Grace, mercy, and peace to you from God our Father, and from our Lord and Savior, Jesus Christ. Amen.
He didn’t write a book in the Bible. Nothing a single word he spoke is recorded, either. The only thing we know physically about him is that he wasn’t circumcised, for to do that would’ve been to surrender to the pressures and false teachings of those who were bound to the Law of Moses. His name is mentioned just 13 times in the Scriptures, all of them in Paul’s epistles, and over half of those in the second letter to the Corinthians.
We’re told little of his background, his qualifications, his attributes, or his accomplishments, and yet a feast day—this day—is set aside in the church year to honor him. St. Titus, Pastor and Confessor. Why him? Why now? Why still?
Adam, and Noah, and Abraham have days in the church year, too, but not feast days. Same with Isaac, Jacob, Joseph, David, Elijah and many other heroes of the faith. They all have days of commemoration, but not special feast days where we go so far as to change the paraments and have special readings and collects. What gives, anyway? Why Titus—who is only briefly discussed in Scripture—and not, for example Moses—who not only wrote five books of the Bible, but whose life and work is detailed in four lengthy ones?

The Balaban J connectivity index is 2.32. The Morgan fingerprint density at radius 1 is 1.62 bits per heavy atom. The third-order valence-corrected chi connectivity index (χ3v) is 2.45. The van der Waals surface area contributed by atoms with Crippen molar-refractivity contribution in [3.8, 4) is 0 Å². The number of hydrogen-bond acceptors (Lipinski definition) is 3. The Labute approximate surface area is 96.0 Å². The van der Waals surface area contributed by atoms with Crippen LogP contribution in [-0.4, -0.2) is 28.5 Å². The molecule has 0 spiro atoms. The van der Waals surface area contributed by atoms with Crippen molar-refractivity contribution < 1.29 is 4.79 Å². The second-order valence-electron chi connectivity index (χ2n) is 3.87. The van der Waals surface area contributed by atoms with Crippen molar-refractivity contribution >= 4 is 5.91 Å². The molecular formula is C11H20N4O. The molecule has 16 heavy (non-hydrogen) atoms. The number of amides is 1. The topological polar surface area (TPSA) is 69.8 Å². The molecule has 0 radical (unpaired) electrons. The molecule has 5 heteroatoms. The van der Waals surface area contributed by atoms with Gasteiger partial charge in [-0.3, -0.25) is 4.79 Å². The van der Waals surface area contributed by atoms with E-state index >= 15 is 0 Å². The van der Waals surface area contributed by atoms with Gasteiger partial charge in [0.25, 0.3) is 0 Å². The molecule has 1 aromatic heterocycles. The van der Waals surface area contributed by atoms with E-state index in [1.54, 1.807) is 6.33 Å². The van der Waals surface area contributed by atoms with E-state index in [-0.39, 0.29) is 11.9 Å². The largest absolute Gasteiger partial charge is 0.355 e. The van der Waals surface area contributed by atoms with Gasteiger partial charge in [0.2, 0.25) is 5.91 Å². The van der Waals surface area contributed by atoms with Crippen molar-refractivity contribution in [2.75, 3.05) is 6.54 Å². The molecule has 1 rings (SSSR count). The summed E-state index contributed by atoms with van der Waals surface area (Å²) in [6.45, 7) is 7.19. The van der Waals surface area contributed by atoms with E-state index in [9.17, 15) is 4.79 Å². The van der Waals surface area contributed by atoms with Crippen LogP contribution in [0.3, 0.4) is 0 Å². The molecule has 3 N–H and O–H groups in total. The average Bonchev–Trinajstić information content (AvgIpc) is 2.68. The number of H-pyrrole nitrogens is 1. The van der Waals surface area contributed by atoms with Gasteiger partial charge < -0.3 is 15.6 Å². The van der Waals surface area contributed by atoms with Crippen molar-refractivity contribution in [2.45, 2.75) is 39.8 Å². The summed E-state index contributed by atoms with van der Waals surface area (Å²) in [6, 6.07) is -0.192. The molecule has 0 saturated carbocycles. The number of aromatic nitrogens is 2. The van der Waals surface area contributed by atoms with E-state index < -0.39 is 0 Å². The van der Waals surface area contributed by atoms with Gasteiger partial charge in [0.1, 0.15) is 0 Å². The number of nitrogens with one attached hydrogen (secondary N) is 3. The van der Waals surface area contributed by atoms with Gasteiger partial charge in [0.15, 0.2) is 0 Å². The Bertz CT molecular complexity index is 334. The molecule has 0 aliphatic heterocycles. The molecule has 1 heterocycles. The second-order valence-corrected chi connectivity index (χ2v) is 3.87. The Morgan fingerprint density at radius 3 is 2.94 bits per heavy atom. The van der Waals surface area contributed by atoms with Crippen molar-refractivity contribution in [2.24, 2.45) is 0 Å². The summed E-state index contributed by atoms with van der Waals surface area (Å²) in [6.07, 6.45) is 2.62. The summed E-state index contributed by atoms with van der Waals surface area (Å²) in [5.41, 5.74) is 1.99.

Our synod’s website has a good discussion of why we observe special days in memory of those who have gone before us in the faith, and also explains why many lesser New Testament saints are honored with feasts, while even the giants of the Old Testament have merely commemorations:
I quote: In every case, it is important to remember that when we honor the memory of the saints we are thereby honoring the Lord and God and Savior of us all, who called these men and women to be his own. He redeemed them and sanctified them, and he blessed them to serve to the glory of his name for the benefit of others.
There are some saints in particular whose lives on earth are so closely connected with the earthly life and ministry of Jesus that their stories are literally part of the Gospel itself. Along with Mary and John the Bapt[ist]…perhaps the most obvious examples would be the apostles and evangelists.
In the history of the church, including the history of our Lutheran Church, the commemorations of these saints have been observed with special distinction—always to the praise and glory of Christ Jesus and His Gospel.
These days are really treated as “Feasts of Christ,” that is to say, as days when we remember, celebrate, and give thanks for the life that our Lord Jesus Christ lived for us in the flesh. For these reasons, it is appropriate to observe these “Feasts” with the Sacrament of the Altar, in which the Word-made-flesh draws close to us and gives himself to us in much the same way that he came and lived among the apostles and other disciples in the New Testament.